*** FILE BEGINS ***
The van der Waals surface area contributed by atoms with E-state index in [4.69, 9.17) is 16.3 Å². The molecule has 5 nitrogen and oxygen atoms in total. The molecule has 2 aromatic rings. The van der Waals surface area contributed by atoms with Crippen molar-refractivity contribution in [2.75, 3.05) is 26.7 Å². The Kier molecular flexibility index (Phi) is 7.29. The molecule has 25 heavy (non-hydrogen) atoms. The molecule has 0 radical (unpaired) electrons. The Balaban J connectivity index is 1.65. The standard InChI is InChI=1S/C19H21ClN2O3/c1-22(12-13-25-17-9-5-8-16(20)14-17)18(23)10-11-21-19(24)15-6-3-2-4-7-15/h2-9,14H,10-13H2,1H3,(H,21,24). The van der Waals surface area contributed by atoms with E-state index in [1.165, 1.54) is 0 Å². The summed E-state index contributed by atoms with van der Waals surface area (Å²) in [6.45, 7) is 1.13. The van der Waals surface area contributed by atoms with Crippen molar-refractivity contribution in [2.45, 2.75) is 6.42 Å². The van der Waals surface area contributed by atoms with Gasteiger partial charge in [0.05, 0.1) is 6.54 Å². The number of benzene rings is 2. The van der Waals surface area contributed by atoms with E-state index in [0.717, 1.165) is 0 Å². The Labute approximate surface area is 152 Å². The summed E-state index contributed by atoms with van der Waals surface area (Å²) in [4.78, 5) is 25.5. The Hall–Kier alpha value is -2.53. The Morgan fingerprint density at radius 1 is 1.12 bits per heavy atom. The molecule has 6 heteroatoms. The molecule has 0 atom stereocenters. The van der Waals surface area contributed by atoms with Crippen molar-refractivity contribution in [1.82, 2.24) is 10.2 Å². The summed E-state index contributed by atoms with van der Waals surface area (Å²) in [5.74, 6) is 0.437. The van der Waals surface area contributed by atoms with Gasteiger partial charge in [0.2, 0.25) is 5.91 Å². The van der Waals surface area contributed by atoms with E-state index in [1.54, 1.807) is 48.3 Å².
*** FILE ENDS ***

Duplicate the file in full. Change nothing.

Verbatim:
The van der Waals surface area contributed by atoms with E-state index in [4.69, 9.17) is 16.3 Å². The molecule has 5 nitrogen and oxygen atoms in total. The molecule has 2 aromatic rings. The van der Waals surface area contributed by atoms with Crippen molar-refractivity contribution in [2.75, 3.05) is 26.7 Å². The Kier molecular flexibility index (Phi) is 7.29. The molecule has 25 heavy (non-hydrogen) atoms. The molecule has 0 radical (unpaired) electrons. The Balaban J connectivity index is 1.65. The standard InChI is InChI=1S/C19H21ClN2O3/c1-22(12-13-25-17-9-5-8-16(20)14-17)18(23)10-11-21-19(24)15-6-3-2-4-7-15/h2-9,14H,10-13H2,1H3,(H,21,24). The van der Waals surface area contributed by atoms with E-state index in [1.165, 1.54) is 0 Å². The summed E-state index contributed by atoms with van der Waals surface area (Å²) in [6.45, 7) is 1.13. The van der Waals surface area contributed by atoms with Crippen molar-refractivity contribution in [2.45, 2.75) is 6.42 Å². The van der Waals surface area contributed by atoms with Gasteiger partial charge in [0.05, 0.1) is 6.54 Å². The number of benzene rings is 2. The van der Waals surface area contributed by atoms with E-state index in [0.717, 1.165) is 0 Å². The Labute approximate surface area is 152 Å². The summed E-state index contributed by atoms with van der Waals surface area (Å²) in [4.78, 5) is 25.5. The Hall–Kier alpha value is -2.53. The Morgan fingerprint density at radius 1 is 1.12 bits per heavy atom. The molecule has 6 heteroatoms. The molecule has 0 atom stereocenters. The van der Waals surface area contributed by atoms with Crippen molar-refractivity contribution in [1.82, 2.24) is 10.2 Å². The summed E-state index contributed by atoms with van der Waals surface area (Å²) in [5.74, 6) is 0.437. The van der Waals surface area contributed by atoms with Gasteiger partial charge in [0.2, 0.25) is 5.91 Å². The van der Waals surface area contributed by atoms with E-state index in [1.54, 1.807) is 48.3 Å².